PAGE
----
By Misha Appeltova, Zach Nacev, and Gregory Valdespino
We stopped in front of a painting portraying a group of villagers by a river. “What do you see?” asked Elsie Hector Hernandez, owner and director of the Haitian American Museum of Chicago (HAMOC). One of us answered that there were villagers doing laundry, washing themselves, collecting water for households, getting their animals to drink. There were no roads, no cars, no concrete buildings. Traditional Haitian culture centered around a river? Lack of infrastructure due to the poverty of a state caused by international and domestic politics?
By Anna Leigh Todd
In 1818, John Adams reflected on the founding of the nation, asking, “But what do We mean by the American Revolution? Do We mean the American War?” His response signaled otherwise: “The Revolution was in the Minds and Hearts of the People.” According to Adams, the people put aside their natural allegiance to Britain once it was clear that their liberties were under attack. “This radical Change in the Principles, Opinions Sentiments and Affection of the People,” affirmed Adams, “was the real American Revolution.”
By Michelle M. Martin
When I began my directorship of the Little House on the Prairie Museum south of Independence, Kansas, the promise and challenges the museum faced swirled in my mind. For any small historic house museum, problems tend to outweigh the possibilities. Founded in 1977, the Little House on the Prairie Museum preserves the Kansas homesite where Charles Ingalls and his family lived from 1869–71. The museum features a replica of the one-room cabin the family lived in while in Kansas along with a 19th-century one-room schoolhouse and post office moved to the site to ensure their preservation.
By Adam Green
“Do everything!” That was the exhortation from Nell Painter that closed the Future of the African American Past conference, jointly sponsored by the National Museum of African American History and Culture (NMAAHC) and the American Historical Association, with support from HISTORYTM and the National Endowment for the Humanities. And, if the breadth and the depth of the preceding conversation was any indication, the current generation of scholars and curators seem up to Painter’s challenge.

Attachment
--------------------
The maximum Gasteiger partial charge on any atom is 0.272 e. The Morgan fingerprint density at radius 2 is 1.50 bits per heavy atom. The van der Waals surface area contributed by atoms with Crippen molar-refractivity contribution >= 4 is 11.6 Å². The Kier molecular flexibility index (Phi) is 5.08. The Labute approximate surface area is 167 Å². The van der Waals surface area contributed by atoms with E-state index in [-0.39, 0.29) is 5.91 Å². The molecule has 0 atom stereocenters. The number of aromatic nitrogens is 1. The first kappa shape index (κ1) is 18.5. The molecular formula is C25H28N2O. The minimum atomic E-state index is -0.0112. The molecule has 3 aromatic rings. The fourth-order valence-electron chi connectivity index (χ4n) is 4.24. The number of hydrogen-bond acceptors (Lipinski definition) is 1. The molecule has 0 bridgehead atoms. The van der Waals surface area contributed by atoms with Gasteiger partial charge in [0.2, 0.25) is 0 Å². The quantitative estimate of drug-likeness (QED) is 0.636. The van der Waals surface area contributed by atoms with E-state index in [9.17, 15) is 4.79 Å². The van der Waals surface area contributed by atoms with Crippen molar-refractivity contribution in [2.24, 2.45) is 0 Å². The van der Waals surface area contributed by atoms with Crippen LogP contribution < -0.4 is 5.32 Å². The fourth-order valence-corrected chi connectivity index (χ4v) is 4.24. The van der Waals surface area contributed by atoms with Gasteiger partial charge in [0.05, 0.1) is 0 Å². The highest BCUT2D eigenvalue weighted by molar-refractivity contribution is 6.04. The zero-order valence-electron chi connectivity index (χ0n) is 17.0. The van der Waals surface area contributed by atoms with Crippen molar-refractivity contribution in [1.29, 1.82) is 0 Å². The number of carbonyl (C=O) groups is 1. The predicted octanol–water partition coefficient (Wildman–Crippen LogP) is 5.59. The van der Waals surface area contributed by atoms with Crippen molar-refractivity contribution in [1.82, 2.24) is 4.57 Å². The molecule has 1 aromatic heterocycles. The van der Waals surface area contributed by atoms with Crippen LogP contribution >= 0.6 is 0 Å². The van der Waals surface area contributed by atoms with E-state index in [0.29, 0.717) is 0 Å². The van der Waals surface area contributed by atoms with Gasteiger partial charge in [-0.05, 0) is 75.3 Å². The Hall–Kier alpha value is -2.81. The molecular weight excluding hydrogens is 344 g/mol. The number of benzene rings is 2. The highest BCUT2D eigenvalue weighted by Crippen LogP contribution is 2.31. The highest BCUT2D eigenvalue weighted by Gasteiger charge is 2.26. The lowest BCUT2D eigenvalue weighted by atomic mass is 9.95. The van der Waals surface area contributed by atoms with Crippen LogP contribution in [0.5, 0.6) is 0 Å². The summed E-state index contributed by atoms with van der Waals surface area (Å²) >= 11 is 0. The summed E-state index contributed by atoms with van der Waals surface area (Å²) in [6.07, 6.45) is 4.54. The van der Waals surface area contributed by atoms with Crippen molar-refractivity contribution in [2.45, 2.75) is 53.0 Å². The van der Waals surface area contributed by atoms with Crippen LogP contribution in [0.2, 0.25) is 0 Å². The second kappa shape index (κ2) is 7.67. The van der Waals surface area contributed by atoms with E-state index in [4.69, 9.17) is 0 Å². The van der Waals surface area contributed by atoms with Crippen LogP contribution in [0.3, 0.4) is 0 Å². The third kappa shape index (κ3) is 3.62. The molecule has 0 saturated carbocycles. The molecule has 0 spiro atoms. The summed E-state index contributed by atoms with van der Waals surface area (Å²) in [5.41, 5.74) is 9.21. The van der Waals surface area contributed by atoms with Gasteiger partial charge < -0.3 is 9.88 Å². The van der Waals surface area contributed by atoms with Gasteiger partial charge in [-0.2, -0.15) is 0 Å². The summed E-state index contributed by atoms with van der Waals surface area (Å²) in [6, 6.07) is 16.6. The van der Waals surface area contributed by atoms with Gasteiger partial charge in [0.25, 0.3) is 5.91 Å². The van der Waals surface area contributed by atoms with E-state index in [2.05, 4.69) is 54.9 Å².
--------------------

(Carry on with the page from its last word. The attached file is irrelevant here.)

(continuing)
By Rachel Feinmark
After two years of endless academic job applications, Skype interviews, and harrowing job talks, I was exhausted from reinventing myself on a daily basis. For all the effort, I was starting to suspect that I might not even want any of the jobs I was working so hard to get. When I finally gave myself permission to apply for the public history positions I’d secretly been coveting, I felt a sense of relief. But as I revised my teaching statement for a museum studies role, I came to realize that I was less interested in refining my class on the history of display than I was in creating the display myself.
The AHA has sent a letter to Poland’s Minister of Culture expressing concern about the proposal to disrupt the planned Museum of the Second World War and to merge it with a new museum focusing on Poland’s military struggle in 1939. The Museum of the Second World War, if built as planned, will be the only major museum to showcase the history of the war through an international lens. The letter praises Poland’s critical approach in coming to terms with its difficult past, and urges the country to continue its leadership by moving forward with the Museum of the Second World War as planned.
James Grossman, executive director of the American Historical Association, has written to Governor Rauner and legislative leaders expressing concern about a proposal to close Illinois State Museum facilities.
By Erik Greenberg
For some 15 years, now, I have been fortunate to work for the Autry National Center in Los Angeles, a museum dedicated to the history and culture of the American West.